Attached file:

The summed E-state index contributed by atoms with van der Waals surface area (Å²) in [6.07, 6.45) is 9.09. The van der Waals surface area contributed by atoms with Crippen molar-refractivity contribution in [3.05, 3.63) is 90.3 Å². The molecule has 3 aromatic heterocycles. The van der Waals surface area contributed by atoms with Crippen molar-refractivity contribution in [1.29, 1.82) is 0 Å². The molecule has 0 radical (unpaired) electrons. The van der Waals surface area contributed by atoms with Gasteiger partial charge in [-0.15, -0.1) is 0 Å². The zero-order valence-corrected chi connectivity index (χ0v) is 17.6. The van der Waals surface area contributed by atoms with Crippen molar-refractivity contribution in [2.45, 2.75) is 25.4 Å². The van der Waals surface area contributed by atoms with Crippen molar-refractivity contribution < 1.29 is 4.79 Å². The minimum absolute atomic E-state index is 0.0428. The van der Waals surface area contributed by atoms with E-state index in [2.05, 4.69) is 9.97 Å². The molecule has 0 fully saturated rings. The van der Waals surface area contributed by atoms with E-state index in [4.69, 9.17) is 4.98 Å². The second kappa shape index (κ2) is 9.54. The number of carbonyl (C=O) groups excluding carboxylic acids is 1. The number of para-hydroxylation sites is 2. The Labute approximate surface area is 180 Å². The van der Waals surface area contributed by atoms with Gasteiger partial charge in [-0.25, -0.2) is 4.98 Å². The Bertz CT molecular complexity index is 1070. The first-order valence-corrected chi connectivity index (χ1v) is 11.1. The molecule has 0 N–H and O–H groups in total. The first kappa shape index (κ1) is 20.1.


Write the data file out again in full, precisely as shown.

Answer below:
The summed E-state index contributed by atoms with van der Waals surface area (Å²) in [6.07, 6.45) is 9.09. The van der Waals surface area contributed by atoms with Crippen molar-refractivity contribution in [3.05, 3.63) is 90.3 Å². The molecule has 3 aromatic heterocycles. The van der Waals surface area contributed by atoms with Crippen molar-refractivity contribution in [1.29, 1.82) is 0 Å². The molecule has 0 radical (unpaired) electrons. The van der Waals surface area contributed by atoms with Gasteiger partial charge in [-0.15, -0.1) is 0 Å². The zero-order valence-corrected chi connectivity index (χ0v) is 17.6. The van der Waals surface area contributed by atoms with Crippen molar-refractivity contribution in [2.45, 2.75) is 25.4 Å². The van der Waals surface area contributed by atoms with Crippen molar-refractivity contribution < 1.29 is 4.79 Å². The minimum absolute atomic E-state index is 0.0428. The van der Waals surface area contributed by atoms with E-state index in [2.05, 4.69) is 9.97 Å². The molecule has 0 fully saturated rings. The van der Waals surface area contributed by atoms with E-state index in [4.69, 9.17) is 4.98 Å². The second kappa shape index (κ2) is 9.54. The number of carbonyl (C=O) groups excluding carboxylic acids is 1. The number of para-hydroxylation sites is 2. The Labute approximate surface area is 180 Å². The van der Waals surface area contributed by atoms with Gasteiger partial charge in [-0.25, -0.2) is 4.98 Å². The Bertz CT molecular complexity index is 1070. The first-order valence-corrected chi connectivity index (χ1v) is 11.1. The molecule has 0 N–H and O–H groups in total. The first kappa shape index (κ1) is 20.1.